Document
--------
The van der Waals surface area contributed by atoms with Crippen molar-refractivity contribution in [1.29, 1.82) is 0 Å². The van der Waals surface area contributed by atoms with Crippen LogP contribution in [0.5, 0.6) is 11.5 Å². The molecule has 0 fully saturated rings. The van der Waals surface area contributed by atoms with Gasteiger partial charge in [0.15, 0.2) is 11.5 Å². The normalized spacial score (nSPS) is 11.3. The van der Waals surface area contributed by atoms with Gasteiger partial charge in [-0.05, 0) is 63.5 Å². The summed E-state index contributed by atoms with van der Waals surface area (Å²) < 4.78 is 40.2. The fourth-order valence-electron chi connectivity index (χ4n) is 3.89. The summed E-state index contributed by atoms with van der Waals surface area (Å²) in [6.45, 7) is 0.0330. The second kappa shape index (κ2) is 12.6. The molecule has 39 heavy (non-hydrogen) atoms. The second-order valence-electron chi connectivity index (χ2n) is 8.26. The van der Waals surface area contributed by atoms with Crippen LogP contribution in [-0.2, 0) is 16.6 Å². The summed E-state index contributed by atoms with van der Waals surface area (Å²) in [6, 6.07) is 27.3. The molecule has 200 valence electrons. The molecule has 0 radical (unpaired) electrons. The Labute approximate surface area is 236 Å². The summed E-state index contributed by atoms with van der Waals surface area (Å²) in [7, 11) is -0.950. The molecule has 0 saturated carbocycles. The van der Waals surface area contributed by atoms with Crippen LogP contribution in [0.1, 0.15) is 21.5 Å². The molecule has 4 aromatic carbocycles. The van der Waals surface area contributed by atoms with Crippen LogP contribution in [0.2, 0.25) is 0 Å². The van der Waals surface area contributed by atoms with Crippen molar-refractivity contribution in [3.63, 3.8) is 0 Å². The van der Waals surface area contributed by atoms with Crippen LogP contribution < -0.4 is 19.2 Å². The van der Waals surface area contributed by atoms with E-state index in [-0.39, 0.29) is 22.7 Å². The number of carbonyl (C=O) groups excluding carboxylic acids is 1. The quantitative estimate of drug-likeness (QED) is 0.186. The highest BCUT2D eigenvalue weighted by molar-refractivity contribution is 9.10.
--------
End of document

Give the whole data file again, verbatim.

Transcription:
The van der Waals surface area contributed by atoms with Crippen molar-refractivity contribution in [1.29, 1.82) is 0 Å². The van der Waals surface area contributed by atoms with Crippen LogP contribution in [0.5, 0.6) is 11.5 Å². The molecule has 0 fully saturated rings. The van der Waals surface area contributed by atoms with Gasteiger partial charge in [0.15, 0.2) is 11.5 Å². The normalized spacial score (nSPS) is 11.3. The van der Waals surface area contributed by atoms with Gasteiger partial charge in [-0.05, 0) is 63.5 Å². The summed E-state index contributed by atoms with van der Waals surface area (Å²) < 4.78 is 40.2. The fourth-order valence-electron chi connectivity index (χ4n) is 3.89. The summed E-state index contributed by atoms with van der Waals surface area (Å²) in [6.45, 7) is 0.0330. The second kappa shape index (κ2) is 12.6. The molecule has 39 heavy (non-hydrogen) atoms. The second-order valence-electron chi connectivity index (χ2n) is 8.26. The van der Waals surface area contributed by atoms with Crippen LogP contribution in [-0.2, 0) is 16.6 Å². The summed E-state index contributed by atoms with van der Waals surface area (Å²) in [6, 6.07) is 27.3. The molecule has 200 valence electrons. The molecule has 0 radical (unpaired) electrons. The Labute approximate surface area is 236 Å². The summed E-state index contributed by atoms with van der Waals surface area (Å²) in [7, 11) is -0.950. The molecule has 0 saturated carbocycles. The van der Waals surface area contributed by atoms with Crippen LogP contribution in [0.1, 0.15) is 21.5 Å². The molecule has 4 aromatic carbocycles. The van der Waals surface area contributed by atoms with Crippen LogP contribution in [0.2, 0.25) is 0 Å². The van der Waals surface area contributed by atoms with Crippen molar-refractivity contribution in [3.63, 3.8) is 0 Å². The van der Waals surface area contributed by atoms with Crippen LogP contribution < -0.4 is 19.2 Å². The van der Waals surface area contributed by atoms with E-state index in [-0.39, 0.29) is 22.7 Å². The number of carbonyl (C=O) groups excluding carboxylic acids is 1. The quantitative estimate of drug-likeness (QED) is 0.186. The highest BCUT2D eigenvalue weighted by molar-refractivity contribution is 9.10.